• Appropriate and frequent governance allows rapid course correction when issues are detected. It is so much easier to correct when the problem is small rather than trying to pull back from a sizeable write-off position.

Company organisation & culture

  • The value most companies have of ’do good things for customers‘ appears to be misconstrued by teams, allowing them to justify over-servicing clients. This results in profit reduction in the relationship, which is often hard to detect unless you have immaculate recording of time and materials used for each customer engagement – which few people do.
  • The inability of companies to put ‘customer profitability’ at the forefront in all of their teams without it being misconstrued as anti-customer or, worse still, as greed.
  • The temptation to push some customer-based costs into overheads.
  • Lack of alignment in the business between sales and operations to ensure optimal resourcing to deliver sold business.
  • Assumption that the cost base will remain as is, even with incremental business coming on board.

The above is not an exhaustive list, and other agencies may discover different issues that contribute; however, we have witnessed all of the above as a common theme across agencies.

So, what can business leaders do to build an inclusive and comfortable culture for all staff members that will result in a healthy attitude and front-of-mind approach to ensuring acceptable customer profitability?

  1. Get profit out in the open in the business. Ensure it’s discussed, seen as a positive thing, and linked to an individual as well as overall company success. Cascade the ownership of profitability into the teams through appropriate objectives and behaviours.
  2. Make performance management a senior leadership key accountability. Ensure profitability forms part of the KPI measures on both customer and overall company performance, and inspect performance and trends each month in both senior management team and board meetings.
  3. Dig into the true cost stack for the delivery of your products or services and compare that to the current way you build your pricing. Then further compare that to what you finally sell the solution to your client for, and adjust as required.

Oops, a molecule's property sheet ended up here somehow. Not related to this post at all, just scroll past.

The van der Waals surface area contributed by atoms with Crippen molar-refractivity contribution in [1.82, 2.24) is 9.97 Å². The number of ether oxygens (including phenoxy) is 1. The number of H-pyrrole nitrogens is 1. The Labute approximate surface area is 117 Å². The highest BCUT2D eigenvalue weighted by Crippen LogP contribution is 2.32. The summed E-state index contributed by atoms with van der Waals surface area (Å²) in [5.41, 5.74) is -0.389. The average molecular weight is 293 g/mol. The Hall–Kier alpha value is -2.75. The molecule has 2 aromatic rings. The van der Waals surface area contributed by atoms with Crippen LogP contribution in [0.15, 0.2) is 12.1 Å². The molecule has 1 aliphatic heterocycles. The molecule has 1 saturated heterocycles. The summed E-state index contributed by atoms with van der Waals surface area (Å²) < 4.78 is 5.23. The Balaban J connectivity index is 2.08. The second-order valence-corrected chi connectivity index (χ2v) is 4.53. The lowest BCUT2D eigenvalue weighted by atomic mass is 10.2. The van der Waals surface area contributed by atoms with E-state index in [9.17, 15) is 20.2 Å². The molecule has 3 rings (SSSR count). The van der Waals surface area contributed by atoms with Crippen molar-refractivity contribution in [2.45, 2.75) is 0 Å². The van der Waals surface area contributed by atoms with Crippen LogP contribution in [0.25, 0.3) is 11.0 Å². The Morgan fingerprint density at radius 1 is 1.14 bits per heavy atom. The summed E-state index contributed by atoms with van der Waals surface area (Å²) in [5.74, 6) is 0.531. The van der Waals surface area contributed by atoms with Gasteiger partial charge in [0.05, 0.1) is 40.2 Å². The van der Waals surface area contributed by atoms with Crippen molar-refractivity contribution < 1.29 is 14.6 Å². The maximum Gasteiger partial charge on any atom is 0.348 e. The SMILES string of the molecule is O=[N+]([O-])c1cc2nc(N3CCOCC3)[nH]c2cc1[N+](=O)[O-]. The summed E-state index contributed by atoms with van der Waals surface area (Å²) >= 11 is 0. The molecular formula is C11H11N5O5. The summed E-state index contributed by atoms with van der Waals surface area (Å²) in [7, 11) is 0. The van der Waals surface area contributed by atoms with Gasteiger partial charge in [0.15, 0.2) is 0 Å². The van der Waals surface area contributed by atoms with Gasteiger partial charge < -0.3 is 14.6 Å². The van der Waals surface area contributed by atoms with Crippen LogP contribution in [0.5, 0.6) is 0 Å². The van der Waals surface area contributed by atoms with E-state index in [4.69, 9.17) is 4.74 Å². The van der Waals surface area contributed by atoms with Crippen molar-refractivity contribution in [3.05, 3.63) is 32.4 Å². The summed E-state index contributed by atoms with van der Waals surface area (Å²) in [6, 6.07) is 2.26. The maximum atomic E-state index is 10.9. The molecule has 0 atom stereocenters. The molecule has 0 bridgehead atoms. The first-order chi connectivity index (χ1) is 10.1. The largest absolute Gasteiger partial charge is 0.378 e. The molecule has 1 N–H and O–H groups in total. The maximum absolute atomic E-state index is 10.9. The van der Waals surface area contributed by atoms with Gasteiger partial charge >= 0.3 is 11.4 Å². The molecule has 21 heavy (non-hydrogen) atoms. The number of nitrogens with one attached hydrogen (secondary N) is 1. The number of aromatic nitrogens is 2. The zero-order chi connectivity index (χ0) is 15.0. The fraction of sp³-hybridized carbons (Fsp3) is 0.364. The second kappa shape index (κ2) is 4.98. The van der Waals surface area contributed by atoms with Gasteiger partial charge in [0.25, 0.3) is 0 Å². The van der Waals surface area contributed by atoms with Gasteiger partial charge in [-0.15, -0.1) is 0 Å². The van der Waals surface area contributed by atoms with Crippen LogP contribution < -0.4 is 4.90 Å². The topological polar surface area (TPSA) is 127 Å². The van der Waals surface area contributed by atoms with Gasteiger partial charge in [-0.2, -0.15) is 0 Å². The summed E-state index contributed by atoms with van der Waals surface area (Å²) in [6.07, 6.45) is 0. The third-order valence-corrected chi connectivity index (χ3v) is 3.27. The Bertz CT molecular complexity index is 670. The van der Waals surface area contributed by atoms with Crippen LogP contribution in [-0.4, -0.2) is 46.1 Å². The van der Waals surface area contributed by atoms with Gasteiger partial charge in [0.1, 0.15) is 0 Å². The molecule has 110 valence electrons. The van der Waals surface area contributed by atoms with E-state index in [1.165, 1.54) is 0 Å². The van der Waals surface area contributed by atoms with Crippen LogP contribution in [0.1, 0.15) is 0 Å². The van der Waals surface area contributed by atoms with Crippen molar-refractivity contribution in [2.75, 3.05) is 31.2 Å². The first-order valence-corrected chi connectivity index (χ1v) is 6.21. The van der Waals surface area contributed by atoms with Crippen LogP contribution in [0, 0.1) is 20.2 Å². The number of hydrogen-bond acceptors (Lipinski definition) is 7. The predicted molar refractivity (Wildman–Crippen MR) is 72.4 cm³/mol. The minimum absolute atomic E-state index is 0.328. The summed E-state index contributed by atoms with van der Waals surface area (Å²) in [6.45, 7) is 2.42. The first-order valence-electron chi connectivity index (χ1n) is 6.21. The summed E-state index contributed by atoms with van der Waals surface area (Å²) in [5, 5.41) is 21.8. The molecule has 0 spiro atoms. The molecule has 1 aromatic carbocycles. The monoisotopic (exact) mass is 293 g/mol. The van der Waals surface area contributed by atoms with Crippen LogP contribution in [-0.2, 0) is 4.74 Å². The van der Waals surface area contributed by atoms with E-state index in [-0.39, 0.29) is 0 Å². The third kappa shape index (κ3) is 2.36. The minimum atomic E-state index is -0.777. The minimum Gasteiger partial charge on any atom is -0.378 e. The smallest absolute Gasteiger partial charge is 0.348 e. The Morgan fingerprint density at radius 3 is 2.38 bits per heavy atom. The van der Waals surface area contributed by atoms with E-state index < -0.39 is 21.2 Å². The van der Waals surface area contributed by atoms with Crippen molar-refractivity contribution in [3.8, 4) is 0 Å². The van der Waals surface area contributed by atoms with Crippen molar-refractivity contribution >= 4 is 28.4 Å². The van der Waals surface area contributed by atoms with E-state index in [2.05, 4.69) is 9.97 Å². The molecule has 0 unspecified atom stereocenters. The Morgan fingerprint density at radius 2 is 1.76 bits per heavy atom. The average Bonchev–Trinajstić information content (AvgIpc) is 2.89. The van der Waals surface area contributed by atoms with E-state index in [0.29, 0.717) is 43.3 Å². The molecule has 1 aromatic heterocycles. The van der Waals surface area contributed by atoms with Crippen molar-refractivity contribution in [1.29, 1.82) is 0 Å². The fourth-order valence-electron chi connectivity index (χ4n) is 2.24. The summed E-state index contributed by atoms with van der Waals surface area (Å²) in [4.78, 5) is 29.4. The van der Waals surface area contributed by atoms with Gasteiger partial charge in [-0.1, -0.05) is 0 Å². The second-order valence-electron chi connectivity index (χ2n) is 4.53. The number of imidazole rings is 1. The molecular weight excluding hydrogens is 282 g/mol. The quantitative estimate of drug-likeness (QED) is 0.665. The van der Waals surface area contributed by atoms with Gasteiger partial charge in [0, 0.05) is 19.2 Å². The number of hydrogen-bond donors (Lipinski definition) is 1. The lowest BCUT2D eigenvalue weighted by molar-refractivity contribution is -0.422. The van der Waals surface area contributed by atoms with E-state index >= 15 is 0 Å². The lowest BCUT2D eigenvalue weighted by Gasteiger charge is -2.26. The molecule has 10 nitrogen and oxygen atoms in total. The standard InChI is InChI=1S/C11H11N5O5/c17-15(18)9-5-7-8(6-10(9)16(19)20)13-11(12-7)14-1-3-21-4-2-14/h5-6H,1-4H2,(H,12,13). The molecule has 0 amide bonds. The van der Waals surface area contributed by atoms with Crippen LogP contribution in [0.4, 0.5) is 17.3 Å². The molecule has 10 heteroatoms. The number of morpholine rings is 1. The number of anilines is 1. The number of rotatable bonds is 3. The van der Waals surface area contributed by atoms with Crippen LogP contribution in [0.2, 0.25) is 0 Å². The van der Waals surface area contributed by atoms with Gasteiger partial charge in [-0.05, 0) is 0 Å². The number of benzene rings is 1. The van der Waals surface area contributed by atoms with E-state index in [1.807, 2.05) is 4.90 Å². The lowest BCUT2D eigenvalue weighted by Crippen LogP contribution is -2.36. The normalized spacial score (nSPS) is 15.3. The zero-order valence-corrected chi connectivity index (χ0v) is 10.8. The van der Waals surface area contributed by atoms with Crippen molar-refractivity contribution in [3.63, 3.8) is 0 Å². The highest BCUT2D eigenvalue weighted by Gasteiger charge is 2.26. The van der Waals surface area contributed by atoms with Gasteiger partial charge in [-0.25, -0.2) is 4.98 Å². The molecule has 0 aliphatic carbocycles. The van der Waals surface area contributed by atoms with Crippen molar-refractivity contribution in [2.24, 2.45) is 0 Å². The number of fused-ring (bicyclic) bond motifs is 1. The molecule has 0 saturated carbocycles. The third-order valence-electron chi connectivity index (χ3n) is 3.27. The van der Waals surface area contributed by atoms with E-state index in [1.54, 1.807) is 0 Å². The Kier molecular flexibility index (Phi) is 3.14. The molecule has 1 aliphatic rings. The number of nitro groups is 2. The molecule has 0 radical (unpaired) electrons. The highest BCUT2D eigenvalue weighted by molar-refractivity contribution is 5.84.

4. Review your new business objectives, process and competence to ensure ‘value’ is at the heart of the sales you are making. Now you fully understand how and why your prospect will buy from you. This will lead to an increased ability to avoid discounting, and to forecast more accurately both the likelihood and timing of when a deal will land and require resourcing. This maximises your confidence on revenue and profit flowing into the business.


Profit is required for any business to survive and prosper long-term. It makes sense for any leadership group to get it on the table and give it due focus. Socialising the focused efforts to ensure acceptable client profitability amongst your teams is healthy and, if done well, will foster a natural culture of profit growth.

What is clear is that failure to address profitability inevitably leads to cash issues that so many agencies find so difficult to manage. If you don’t have a profit focus in your agency you should be looking to create one urgently to ensure your long-term future success.

Waypoint Partners have worked with over 200 companies and are experts in improving profitability by addressing the above and other challenges. If you are interested in discovering how we might be able to help you, please get in touch.